A downside of being an epidemiologist who thinks about antibiotic resistance 24-7 is that eventually it's hard to read the literature for fear of seeing another paper where authors make a critical mistake. It's unfortunate, because the review process should catch these common errors and at least make the authors mention limitations in their discussion sections. A case in point is a recent paper by Chen et al. in CID that sought to assess the impact of MRSA SCCmec type and vancomycin MIC on treatment failure. In this case, treatment failure was defined as all-cause 30-day mortality, persistent bacteremia, or recurrent bacteremia. They provide nice graphs showing higher mortality for hospital associated-MRSA strains (SCCmec type I, II, III) and for strains with vancomycin MICs > 2. So far, so good. But then, I looked at their multivariable model.
As expected, they controlled for septic shock or severe sepsis in their model. They should not have done this. If it were a comparative effectiveness study assessing various treatment outcomes, it would be appropriate to collect severity of illness including evidence of sepsis before treatment initiation and control for it in the model. However, Chen's study was only looking at outcomes based solely on strain differences. Thus, they should never have controlled for shock or sepsis. How else would a bacteremic patient die if not through sepsis? For a longer description of why controlling for factors in the causal pathway is suboptimal, see my post from 3/19/2012. I have pasted the key sections below. Note: We have been writing letters and review articles in CID pointing this issue out since the year 2000.
March 19, 2012: My first ever publication, and in some ways still my favorite, was a letter to the editor of CID that I wrote in 2000 pointing out a common flaw in outcome studies of infectious diseases. In the letter, I discussed a paper that looked at the outcomes (death) associated with methicillin-resistance in patients with S. aureus bacteremia. In the analysis, the authors controlled for septic shock in their regression model. I pointed out that shock is in the causal pathway between infection and death and, therefore, should not be controlled for in regression in models. This would be like controlling for car accidents when looking at the association between cell phone use and death. In infectious diseases, if you remove shock from the causal pathway, it is hard to see how you might otherwise die.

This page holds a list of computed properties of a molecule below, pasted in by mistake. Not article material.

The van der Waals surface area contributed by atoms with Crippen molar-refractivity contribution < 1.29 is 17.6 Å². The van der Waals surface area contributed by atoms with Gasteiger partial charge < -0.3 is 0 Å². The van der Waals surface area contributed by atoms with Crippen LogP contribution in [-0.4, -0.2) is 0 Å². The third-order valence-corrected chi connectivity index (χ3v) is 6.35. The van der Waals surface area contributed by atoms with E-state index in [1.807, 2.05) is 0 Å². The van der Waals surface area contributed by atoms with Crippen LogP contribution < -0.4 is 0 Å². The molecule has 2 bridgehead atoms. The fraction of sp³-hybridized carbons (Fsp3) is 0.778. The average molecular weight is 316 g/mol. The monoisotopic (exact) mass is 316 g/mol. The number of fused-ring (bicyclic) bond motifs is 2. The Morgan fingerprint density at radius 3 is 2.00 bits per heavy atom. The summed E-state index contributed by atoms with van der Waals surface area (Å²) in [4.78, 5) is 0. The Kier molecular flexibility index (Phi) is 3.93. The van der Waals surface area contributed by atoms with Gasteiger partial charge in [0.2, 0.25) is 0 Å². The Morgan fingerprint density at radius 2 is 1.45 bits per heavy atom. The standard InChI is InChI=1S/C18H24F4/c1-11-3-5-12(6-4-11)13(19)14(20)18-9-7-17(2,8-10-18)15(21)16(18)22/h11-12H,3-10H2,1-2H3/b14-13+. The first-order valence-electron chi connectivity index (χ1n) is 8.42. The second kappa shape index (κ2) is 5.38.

The error of controlling for intermediates is frequently repeated in ID outcome studies when, for example, authors control for illness severity using the APACHE score. If the APACHE is measured after the infection manifests, this variable would be in the causal pathway and should not be controlled for in the regression model. The APACHE should be measured before the infection manifests, as we did here. Jessina McGregor and JJ Furuno (both now at Oregon State) published a nice systematic review on optimal methods for ID outcome studies in CID back in 2007. Wouter Rottier (with Marc Bonten) just published a meta-analysis looking at the impact of confounders and intermediates (factors in the causal pathway) on ESBL-bacteremia outcomes. (JAC, March 5, 2012) I highly recommend that you read these studies prior to undertaking an ID outcome study.